Controlling all the Boosts
What is a Boost Controller?
Boost controller is a device to control boost pressure produced by the engine in turbocharged engines by impacting the pressure seen by the pneumatic and mechanical actuators.
Types of Boost Controllers?
Their are typically two types of controllers. One is Electronic Boost Controller (EBC) and the other is Manual Boost Controller(MBC). EBCs are either solenoid or stepper motor based. Most factory EBCs are solenoid based. They control boost by bleeding out the boost pressure from line in between the boost source and wastegate actuator. MBCs are typically mechanical ball and spring. They too bleed out boost pressure out of the line. Not really used in OE applications but are very popular in the aftermarket scene for their ease of use.
How does Subaru boost control work?
The stock unit is an electronic 2 port boost controller. Its uses a 2 port bleed type system that uses a restrictor pill in the line going from the turbo inlet nipple to the T.
** Removal of the restrictor is not reccomended at all. It will cause very low boost levels regardless of any tuning. Make sure the pill is in the line when working around turbo or if the lines were ever removed**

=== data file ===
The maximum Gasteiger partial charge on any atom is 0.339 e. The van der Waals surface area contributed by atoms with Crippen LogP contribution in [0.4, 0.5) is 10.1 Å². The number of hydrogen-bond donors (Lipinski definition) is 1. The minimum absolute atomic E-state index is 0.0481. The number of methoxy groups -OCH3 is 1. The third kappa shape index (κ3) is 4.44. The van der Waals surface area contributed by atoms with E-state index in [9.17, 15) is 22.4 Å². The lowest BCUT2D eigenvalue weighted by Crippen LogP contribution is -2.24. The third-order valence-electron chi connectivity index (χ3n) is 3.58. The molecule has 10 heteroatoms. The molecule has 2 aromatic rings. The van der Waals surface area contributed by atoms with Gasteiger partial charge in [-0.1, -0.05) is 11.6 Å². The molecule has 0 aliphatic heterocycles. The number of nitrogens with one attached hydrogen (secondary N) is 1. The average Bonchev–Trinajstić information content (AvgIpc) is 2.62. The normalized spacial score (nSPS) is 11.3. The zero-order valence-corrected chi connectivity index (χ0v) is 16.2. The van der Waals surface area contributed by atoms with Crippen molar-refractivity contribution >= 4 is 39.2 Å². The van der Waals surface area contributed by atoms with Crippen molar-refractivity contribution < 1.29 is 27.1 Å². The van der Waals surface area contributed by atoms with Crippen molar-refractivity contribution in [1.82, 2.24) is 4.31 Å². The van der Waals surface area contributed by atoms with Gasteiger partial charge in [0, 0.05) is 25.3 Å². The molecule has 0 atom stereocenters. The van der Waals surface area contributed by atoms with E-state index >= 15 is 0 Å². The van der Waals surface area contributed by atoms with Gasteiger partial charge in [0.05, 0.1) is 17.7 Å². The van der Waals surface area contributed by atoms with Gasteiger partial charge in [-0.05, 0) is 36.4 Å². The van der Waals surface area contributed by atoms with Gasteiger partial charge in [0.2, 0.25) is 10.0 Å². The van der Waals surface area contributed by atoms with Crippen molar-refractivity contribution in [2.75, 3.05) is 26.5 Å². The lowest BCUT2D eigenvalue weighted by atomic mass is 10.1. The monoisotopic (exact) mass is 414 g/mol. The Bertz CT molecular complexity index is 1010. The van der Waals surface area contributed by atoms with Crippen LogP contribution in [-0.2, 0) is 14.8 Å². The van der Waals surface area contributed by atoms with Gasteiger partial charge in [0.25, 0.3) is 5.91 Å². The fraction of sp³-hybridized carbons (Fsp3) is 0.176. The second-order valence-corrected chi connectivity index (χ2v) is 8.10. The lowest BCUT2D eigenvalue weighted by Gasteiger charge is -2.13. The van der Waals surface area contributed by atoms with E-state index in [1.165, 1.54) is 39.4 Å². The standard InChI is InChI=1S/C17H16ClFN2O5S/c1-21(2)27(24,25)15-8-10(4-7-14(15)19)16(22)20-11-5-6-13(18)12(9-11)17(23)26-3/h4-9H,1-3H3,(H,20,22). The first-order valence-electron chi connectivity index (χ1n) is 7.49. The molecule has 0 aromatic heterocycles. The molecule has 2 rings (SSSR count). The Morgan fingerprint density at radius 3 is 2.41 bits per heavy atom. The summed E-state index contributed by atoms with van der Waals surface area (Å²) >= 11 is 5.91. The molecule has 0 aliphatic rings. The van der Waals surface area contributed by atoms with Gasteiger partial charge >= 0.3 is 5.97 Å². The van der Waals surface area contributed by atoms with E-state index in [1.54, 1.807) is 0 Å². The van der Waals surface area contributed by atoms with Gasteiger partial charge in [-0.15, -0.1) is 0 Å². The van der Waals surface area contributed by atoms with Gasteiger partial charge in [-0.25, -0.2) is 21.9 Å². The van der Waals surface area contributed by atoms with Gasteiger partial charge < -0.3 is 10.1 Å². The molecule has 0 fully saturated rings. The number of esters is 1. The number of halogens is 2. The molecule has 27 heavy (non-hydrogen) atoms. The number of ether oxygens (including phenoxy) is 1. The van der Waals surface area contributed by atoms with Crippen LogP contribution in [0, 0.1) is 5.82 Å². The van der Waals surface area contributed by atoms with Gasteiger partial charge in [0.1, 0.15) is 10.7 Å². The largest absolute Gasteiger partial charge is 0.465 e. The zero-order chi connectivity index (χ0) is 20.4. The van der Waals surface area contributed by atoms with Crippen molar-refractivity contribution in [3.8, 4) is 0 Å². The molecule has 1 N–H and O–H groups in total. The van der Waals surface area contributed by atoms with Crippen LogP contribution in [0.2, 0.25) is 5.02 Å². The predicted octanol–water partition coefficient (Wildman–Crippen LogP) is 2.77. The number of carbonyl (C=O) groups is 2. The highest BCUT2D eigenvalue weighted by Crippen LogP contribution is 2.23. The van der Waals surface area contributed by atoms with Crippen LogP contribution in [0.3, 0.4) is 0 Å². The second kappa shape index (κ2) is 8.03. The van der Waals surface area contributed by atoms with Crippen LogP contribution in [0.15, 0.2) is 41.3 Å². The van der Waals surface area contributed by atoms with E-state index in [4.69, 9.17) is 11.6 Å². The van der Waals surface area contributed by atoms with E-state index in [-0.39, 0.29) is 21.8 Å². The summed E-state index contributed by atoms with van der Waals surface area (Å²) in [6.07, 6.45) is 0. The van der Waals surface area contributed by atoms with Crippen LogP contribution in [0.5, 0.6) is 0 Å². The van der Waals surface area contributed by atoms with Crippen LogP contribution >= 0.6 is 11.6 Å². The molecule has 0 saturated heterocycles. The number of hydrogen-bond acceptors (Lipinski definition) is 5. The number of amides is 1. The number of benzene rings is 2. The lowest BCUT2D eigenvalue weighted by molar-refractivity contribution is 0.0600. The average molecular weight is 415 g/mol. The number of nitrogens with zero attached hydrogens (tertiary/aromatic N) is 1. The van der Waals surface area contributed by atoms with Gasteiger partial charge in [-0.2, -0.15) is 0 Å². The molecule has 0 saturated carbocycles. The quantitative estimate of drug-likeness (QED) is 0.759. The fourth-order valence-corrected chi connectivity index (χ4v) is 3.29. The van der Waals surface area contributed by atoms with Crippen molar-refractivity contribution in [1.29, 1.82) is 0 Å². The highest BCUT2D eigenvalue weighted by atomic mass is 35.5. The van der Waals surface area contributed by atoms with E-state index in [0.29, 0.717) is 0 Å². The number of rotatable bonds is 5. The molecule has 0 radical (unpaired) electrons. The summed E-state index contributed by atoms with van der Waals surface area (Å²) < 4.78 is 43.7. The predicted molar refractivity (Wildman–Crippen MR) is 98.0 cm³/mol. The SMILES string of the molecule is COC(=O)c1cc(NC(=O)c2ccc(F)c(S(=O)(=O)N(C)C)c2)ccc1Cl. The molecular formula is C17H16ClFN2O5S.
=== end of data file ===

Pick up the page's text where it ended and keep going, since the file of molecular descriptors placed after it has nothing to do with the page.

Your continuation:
The way the stock solenoid works is that the solenoid is open to bleed all boost pressure away from the wastegate actuator to bring boost pressure up. And once boost pressure is achieved than the solenoid closes to send boost pressure to wastegate actuator to open the wastegate. This works quite well on stock applications. But because of the way the T line has the boost nipple and the wastegate actuator in the same straight line the actuator will always see some pressure and will crack the wastegate especially when the throttle is stabbed and pressure is built up quick. This reduces boost response.
Why use Aftermarket boost controllers?
Aftermarket 3 port boost controllers are an popular upgrade in Subaru applications. They convert from the stock bleed style to interrupt style of boost control. So it gets rid of the T line and replaces it with 2 individual lines. One port to turbo boost nipple, second port to wastegate actuator and last one back to stock inlet location. The solenoid stays closed to achieve assigned boost pressure and opens to reduce boost pressure. What this does is that the wastegate actuator does not see any pressure at all when the turbo is spooling. This gives you maximum response from the turbo as the wastegate actuator never sees boost pressure before achieving set boost pressure as it would in the stock bleed style.
Manual Boost Controllers should not be used in Subarus. They cause whats called Part Throttle Full Boost. MBC causes the boost come on full boost even when the throttle is not depressed 100%. It may cause the car to go lean and cause some knock. The Fueling and Timing tables in Subarus are based on RPM and Engine Load. If the tables were RPM/Manifold absolute pressure based than it would have no issue running an MBC. Another disadvantage is MBC do not allow any compensation to air temp, engine temp, humidity or barometeric pressure(altitude).